We are now into March and most of our 2011 New Year’s resolutions have fallen by the wayside. Either our waistline is still too big or our savings account is too small or we are still smoking or some other bad habit still persists in our lives. Why is this? Well, it seems that New Year’s resolutions are just that, resolutions, without a serious plan to change.
Early in January, our pastor announced that he was going to embark on the Daniel Fast, beginning the last week of January and he would like to have as many church members as possible participate with him. I will confess, upfront, that I was very skeptical about going on a “fast” for 21 days. I have never been on a “fast” and my vision of only bread and water for three weeks was not very appetizing.


Church members were given a handout that explained the key elements of the Daniel Fast and were referred to a website for more information. According to the literature, “The Daniel Fast is a biblically based partial fast. It is a method of fasting that men, women and young people all over the world are using as they enter into the spiritual discipline of prayer and fasting.” It has been reported that NBA All-star forward, Carmello Anthony completed a Daniel Fast during January.

The fast allows one to eat all of the fresh fruits and vegetables desired, however meats, dairy, sweeteners, processed foods, alcohol and leaven bread are not allowed.

How to change a habit

Before starting, my wife purchased books on the subject, a blender and juicer. We identified restaurants that served food that was acceptable for the fast and that was also tasty. We learned a lot about fasting, nutrition and how to read about the ingredients on food labels. We have changed our approach to food preparation and the types of food we eat.

Why did the Daniel Fast work and change our eating habits? First, there was a disciplined approach to the program. We had books, websites and even a weekly “prayer call” to discuss how it was progressing and share food ideas. Second, there was a finite time period—21 consecutive days on the program, which allowed time to change eating patterns and adjust to the new program. Finally, there was a focus on the fasting process, which developed new and positive eating habits.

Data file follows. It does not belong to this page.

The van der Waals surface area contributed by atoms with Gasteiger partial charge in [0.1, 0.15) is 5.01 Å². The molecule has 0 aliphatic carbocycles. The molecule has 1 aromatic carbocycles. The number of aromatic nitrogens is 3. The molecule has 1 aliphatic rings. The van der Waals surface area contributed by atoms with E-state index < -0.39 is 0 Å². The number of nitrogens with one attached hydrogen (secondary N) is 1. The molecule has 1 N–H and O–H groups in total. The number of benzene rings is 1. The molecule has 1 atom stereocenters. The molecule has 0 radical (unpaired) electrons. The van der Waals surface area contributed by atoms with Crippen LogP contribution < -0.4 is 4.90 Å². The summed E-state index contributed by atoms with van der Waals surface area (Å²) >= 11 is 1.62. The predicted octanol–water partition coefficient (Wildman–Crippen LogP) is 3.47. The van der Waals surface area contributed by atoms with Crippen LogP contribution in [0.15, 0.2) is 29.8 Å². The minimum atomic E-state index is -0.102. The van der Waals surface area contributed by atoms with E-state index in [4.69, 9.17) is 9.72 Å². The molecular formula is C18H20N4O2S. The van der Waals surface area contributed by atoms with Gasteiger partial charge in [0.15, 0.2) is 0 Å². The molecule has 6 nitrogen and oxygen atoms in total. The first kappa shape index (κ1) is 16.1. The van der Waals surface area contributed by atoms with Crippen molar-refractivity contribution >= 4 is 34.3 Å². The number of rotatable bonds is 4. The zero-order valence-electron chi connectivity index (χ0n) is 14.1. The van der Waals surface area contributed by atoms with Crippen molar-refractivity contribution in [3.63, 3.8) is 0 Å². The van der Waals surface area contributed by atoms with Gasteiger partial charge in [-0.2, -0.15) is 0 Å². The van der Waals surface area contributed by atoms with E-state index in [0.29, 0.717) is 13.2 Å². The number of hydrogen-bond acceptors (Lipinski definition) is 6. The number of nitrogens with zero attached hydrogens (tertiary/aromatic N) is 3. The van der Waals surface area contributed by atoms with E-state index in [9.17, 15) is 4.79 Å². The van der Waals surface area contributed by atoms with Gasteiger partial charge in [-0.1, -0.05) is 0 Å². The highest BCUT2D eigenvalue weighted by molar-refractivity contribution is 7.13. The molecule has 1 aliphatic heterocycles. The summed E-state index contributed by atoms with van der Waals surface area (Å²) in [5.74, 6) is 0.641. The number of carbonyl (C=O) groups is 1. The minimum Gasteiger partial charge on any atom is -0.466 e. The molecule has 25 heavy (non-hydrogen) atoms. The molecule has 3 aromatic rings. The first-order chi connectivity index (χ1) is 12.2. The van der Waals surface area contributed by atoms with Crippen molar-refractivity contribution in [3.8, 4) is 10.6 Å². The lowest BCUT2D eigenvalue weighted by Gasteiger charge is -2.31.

21 day saving plan

In working with clients, particularly young families, many find it extremely difficult to save money. It seems that their expenses seem to magically match their incomes, even after receiving raises, working overtime, etc. In case you are having problems saving money I would like to propose a 21 day saving plan. I have already started doing it myself, to test it out.

The basic idea is to save, for example $10 per day, for 21 days to get started. You might change the $ amount to $5 or even $1 to fit your budget.

The most important thing is to get started.

First, get a ziplock bag, write on it “$10 per day” and place it where you keep your purse or wallet at night.

Each morning, take $10 from your wallet and place it in the ziplock bag. Don’t skip a day or put in twice for a missed day. Do it every morning.

Think about ways you can save $10 from your daily expenses to fund your plan. (Examples; take your lunch to work, get your latte at Speedway versus Starbucks, skip buying a newspaper and read your news online, etc.}

As tempting as it may be, don’t use the money during the 21 day saving period.

Write your plan down on a single sheet of paper and keep it with your ziplock bag.

I can hear the naysayers right now, saying that this seems too simplistic to work. However, the simplicity is the beauty of this plan. First, it commits you to save in a repetitive and consistent pattern. Second, you can see the fruit of your labors as your savings accumulates in the ziplock bag. Next, you will be forced to eliminate some minor, but discretionary spending from your everyday budget. Finally, it will develop a pattern of saving that you can build on for the future.

Your habits, either good or bad, will determine your success or failure in life. There is no magic bullet that will create a habit of saving and eventual financial success. Start right now and over the next 21 days take the first steps towards your family’s financial success.

(Michael G. Shinn, CFP, Registered Representative of and securities and investment advisory services offered through Financial Network Investment Corporation, member SIPC. Visit http://www.shinnfinancial.com for more information or to send your comments or questions to shinnm@­financial­network.com. © Michael G. Shinn 2011.)

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